Shopping Etiquette in Italy
My friend Federico owns a gorgeous menswear shop in Todi – Minciarelli. A witty, incredibly friendly guy, Federico is a true artist when it comes to selecting and especially displaying merchandise in his gallery-like store, which is just steps away from the imposing Romanesque church of San Fortunato. Like most Italian merchants, Federico takes pride in his product and is always eager to share his expertise with customers new and old. Federico has some serious pet peeves, though, and most of them involve foreigners who don’t seem to appreciate or understand Italian shopping etiquette. They’ll slip into his shop without even the slightest “Buongiorno” (“You would never do that in someone’s home, would you?” he asked) and proceed to….TOUCH THE CAREFULLY FOLDED AND STACKED merchandise!! Not only do they leave a mess, but touching with oily fingers often leaves spots on his fine cotton shirts. Sometimes, and this really drives him mad, shoppers will even dare to mess with his window displays, removing a belt here, some leather gloves placed just-so into the pocket of a wool jacket, never stopping to think that this fashionable composition took hours to create. L’arte della vetrina (the art of the shop window) is a highly respected art here in Italy. Italians will usually window shop for weeks before deciding to enter a shop and see the item up close. For kicks sometimes, he likes to sneak up on shoppers who try to slip out of the store without acknowledging him and say in a loud, cheerful voice “ARRIVEDERCI! GRAZIE!!!!”
I promised Federico that I’d help him out by sharing a few Italian shopping etiquette rules with my Italian students and fellow travelers.
DOs and DON’Ts of Shopping in Italy:
- DO greet the store owner or commesso/a (salesperson) as soon as you enter the shop. In the morning, a simple Buongiorno will do. After 4pm, try Buonasera and you can always add a title such as “signora” (mam) or “signore” (sir) if you want to get fancy. Even if you don’t see the merchant (perhaps they’re in the back or in another room), you should still let them know you’ve entered – a good excuse to enunciate your Italian even more! (if you don’t feel comfortable in Italian, a greeting in your native language will be better than nothing!).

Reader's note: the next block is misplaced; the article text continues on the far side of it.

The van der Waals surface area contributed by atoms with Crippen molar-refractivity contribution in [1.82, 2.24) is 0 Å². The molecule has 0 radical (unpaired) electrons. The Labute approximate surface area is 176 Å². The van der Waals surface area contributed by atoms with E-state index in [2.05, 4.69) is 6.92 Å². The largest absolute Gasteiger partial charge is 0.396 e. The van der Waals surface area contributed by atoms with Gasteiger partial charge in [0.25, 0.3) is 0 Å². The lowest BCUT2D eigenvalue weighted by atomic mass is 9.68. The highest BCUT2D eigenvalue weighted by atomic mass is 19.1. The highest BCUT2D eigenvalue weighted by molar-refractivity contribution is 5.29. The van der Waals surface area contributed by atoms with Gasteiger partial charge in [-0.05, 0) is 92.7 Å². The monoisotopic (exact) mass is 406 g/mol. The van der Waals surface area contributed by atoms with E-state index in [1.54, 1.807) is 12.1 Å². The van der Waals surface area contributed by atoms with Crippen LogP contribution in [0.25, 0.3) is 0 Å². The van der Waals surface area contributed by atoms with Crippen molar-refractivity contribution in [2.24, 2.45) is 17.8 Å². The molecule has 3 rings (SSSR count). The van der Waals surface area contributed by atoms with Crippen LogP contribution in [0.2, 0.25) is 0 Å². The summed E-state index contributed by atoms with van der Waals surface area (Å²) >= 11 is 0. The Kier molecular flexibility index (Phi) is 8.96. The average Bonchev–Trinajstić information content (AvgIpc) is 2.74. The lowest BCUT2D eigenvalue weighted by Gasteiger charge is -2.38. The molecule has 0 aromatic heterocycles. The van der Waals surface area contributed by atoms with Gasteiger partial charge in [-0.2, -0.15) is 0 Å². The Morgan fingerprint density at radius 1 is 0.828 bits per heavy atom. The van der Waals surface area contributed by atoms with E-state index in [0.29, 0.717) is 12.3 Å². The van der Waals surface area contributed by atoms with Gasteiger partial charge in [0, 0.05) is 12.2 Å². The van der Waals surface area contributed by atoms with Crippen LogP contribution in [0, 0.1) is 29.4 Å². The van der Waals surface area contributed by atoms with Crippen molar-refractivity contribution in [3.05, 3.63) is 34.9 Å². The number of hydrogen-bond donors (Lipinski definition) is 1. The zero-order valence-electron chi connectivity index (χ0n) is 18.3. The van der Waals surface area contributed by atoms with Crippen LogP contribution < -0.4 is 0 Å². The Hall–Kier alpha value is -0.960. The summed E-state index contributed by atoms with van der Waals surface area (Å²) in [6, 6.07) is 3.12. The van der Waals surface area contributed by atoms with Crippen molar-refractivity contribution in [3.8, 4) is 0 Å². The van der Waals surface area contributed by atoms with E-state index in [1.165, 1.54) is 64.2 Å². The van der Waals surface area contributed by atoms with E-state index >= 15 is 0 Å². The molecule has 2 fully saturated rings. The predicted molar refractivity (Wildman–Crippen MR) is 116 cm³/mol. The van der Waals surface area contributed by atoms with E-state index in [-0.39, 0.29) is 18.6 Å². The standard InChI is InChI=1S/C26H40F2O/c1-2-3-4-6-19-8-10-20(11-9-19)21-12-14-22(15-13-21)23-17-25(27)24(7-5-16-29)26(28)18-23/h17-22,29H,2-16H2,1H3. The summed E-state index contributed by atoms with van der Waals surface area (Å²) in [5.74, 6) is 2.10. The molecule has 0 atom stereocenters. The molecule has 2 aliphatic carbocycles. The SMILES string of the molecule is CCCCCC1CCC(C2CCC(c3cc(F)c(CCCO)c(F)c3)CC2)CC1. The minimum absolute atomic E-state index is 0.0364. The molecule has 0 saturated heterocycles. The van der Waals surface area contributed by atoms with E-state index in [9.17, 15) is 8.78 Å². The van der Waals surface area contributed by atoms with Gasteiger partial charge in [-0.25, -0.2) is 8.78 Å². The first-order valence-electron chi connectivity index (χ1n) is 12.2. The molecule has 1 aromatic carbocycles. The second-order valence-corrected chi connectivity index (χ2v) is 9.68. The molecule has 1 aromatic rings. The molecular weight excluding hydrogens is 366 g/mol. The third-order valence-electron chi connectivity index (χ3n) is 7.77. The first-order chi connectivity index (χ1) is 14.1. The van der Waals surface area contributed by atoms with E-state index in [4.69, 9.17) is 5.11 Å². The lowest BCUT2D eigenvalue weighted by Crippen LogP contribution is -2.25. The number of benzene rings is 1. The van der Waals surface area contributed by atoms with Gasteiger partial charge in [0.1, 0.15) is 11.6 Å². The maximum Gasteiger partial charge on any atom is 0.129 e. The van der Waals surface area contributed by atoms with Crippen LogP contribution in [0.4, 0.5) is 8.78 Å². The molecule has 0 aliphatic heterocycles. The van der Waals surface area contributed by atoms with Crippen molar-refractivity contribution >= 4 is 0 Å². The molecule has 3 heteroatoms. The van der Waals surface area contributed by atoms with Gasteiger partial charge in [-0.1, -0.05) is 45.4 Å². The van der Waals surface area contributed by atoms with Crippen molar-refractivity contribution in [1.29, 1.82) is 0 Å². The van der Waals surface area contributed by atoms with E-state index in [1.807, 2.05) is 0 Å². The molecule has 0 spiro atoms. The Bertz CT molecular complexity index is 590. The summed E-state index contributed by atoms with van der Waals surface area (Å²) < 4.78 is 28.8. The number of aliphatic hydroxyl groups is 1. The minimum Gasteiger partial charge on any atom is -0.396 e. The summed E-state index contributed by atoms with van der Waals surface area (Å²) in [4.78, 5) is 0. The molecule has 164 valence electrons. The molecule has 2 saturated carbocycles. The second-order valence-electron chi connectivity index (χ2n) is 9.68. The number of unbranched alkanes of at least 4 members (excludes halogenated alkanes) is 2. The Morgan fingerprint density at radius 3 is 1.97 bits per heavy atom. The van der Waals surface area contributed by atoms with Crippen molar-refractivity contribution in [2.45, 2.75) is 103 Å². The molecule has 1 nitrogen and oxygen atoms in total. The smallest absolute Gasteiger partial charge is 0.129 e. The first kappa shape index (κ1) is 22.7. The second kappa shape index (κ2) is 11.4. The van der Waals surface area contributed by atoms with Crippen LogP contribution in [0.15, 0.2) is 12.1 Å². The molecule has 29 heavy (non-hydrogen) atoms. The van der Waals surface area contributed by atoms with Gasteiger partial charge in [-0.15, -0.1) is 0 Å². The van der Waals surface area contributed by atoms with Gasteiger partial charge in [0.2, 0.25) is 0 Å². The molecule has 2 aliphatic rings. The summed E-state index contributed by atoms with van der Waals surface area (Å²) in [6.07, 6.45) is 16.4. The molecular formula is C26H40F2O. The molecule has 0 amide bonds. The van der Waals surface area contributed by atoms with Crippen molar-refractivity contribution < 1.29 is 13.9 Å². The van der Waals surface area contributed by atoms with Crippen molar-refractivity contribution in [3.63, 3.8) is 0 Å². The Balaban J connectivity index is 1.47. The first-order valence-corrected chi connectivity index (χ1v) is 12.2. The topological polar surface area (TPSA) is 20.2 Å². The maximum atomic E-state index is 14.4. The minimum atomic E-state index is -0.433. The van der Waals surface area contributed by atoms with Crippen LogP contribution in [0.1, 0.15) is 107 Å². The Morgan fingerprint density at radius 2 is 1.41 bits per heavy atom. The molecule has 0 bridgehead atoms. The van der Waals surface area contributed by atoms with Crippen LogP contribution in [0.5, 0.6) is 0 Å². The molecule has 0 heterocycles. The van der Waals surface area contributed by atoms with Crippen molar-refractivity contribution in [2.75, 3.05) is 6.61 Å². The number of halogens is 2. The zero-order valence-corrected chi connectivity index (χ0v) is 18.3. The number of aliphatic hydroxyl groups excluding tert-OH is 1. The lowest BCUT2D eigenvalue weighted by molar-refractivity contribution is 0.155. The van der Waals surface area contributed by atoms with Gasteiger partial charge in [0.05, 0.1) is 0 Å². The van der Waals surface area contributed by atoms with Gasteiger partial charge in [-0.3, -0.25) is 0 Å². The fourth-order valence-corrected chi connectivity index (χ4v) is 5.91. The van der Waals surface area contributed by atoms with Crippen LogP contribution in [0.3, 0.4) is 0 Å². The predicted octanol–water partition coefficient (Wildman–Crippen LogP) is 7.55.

- DO ask for help if you’d like to see a particular item or search for a particular size. They will be glad to help and will be much more familiar with Italian sizing and the particular cuts of the labels they sell. In Italian, you can ask Posso vedere? (may I see?) and simply indicate the item of interest.
- DO feel comfortable browsing (Posso guardare? May I look? or Guardando solo, grazie. Just looking, thank you), trying things on (Posso provare? May I try?) and, of course, asking for the price (Quant’e’? or Quanto costa?).
- DO understand that Italy is still a cash-based culture and many prefer to pagare in contanti (pay in cash), but for high-ticket items (like clothing) it is fine to pagare con una carta di credito (pay with a credit card).
- DON’T touch the merchandise without asking!
- DON’T forget to say goodbye and thank you when you leave: Arrivederci, grazie. or Buongiorno, grazie will be just…perfetto!
- DON’T expect to return merchandise beyond 2 weeks. In general, Italians rarely return or exchange items purchased, as that is considered poor etiquette (an insult to the merchant!).
- DON’T try to bargain with shopkeepers. Save your bargaining for open air markets and sidewalk vendors.
- DO enjoy the excellent service provided by most merchants in Italy!